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71.1 Introduction to plotdf | ||
71.2 Functions and Variables for plotdf |
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The function plotdf
creates a plot of the direction field (also
called slope field) for a first-order Ordinary Differential Equation
(ODE) or a system of two autonomous first-order ODE's.
Plotdf requires Xmaxima. It can be used from the console or any other interface to Maxima, but the resulting file will be sent to Xmaxima for plotting. Please make sure you have installed Xmaxima before trying to use plotdf.
To plot the direction field of a single ODE, the ODE must be written in the form:
dy -- = F(x,y) dx
and the function F should be given as the argument for
plotdf
. If the independent and dependent variables are not x,
and y, as in the equation above, then those two variables should
be named explicitly in a list given as an argument to the plotdf command
(see the examples).
To plot the direction field of a set of two autonomous ODE's, they must be written in the form
dx dy -- = G(x,y) -- = F(x,y) dt dt
and the argument for plotdf
should be a list with the two
functions G and F, in that order; namely, the first
expression in the list will be taken to be the time derivative of the
variable represented on the horizontal axis, and the second expression
will be the time derivative of the variable represented on the vertical
axis. Those two variables do not have to be x and y, but if
they are not, then the second argument given to plotdf must be another
list naming the two variables, first the one on the horizontal axis and
then the one on the vertical axis.
If only one ODE is given, plotdf
will implicitly admit
x=t
, and G(x,y)=1
, transforming the non-autonomous
equation into a system of two autonomous equations.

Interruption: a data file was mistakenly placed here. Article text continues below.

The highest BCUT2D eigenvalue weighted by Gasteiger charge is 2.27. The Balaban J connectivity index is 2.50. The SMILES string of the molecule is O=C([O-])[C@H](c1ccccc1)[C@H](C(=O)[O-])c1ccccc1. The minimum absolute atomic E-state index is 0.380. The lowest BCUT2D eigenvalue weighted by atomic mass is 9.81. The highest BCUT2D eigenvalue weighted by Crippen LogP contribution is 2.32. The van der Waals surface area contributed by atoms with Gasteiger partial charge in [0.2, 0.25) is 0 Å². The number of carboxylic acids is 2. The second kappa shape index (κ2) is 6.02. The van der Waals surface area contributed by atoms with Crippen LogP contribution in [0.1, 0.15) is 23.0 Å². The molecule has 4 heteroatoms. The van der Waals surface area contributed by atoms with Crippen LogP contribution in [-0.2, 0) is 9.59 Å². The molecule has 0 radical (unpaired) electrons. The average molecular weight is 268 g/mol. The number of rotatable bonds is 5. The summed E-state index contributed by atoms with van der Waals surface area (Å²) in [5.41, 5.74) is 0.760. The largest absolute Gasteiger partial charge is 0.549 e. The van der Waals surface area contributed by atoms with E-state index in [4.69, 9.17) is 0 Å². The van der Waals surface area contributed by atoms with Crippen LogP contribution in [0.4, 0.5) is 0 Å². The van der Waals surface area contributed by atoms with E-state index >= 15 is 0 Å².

Categories: Differential equations · Share packages · Package plotdf
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[
u,v]
, ...options...)
[
dxdt,dydt]
, ...options...)
[
dudt,dvdt]
, [
u,v]
, ...options...)
Displays a direction field in two dimensions x and y.
dydx, dxdt and dydt are expressions that depend on
x and y. dvdu, dudt and dvdt are
expressions that depend on u and v. In addition to those two
variables, the expressions can also depend on a set of parameters, with
numerical values given with the parameters
option (the option
syntax is given below), or with a range of allowed values specified by a
sliders option.
Several other options can be given within the command, or selected in
the menu. Integral curves can be obtained by clicking on the plot, or
with the option trajectory_at
. The direction of the integration
can be controlled with the direction
option, which can have
values of forward, backward or both. The number of
integration steps is given by nsteps
and the time interval
between them is set up with the tstep
option. The Adams Moulton
method is used for the integration; it is also possible to switch to an
adaptive Runge-Kutta 4th order method.
Plot window menu: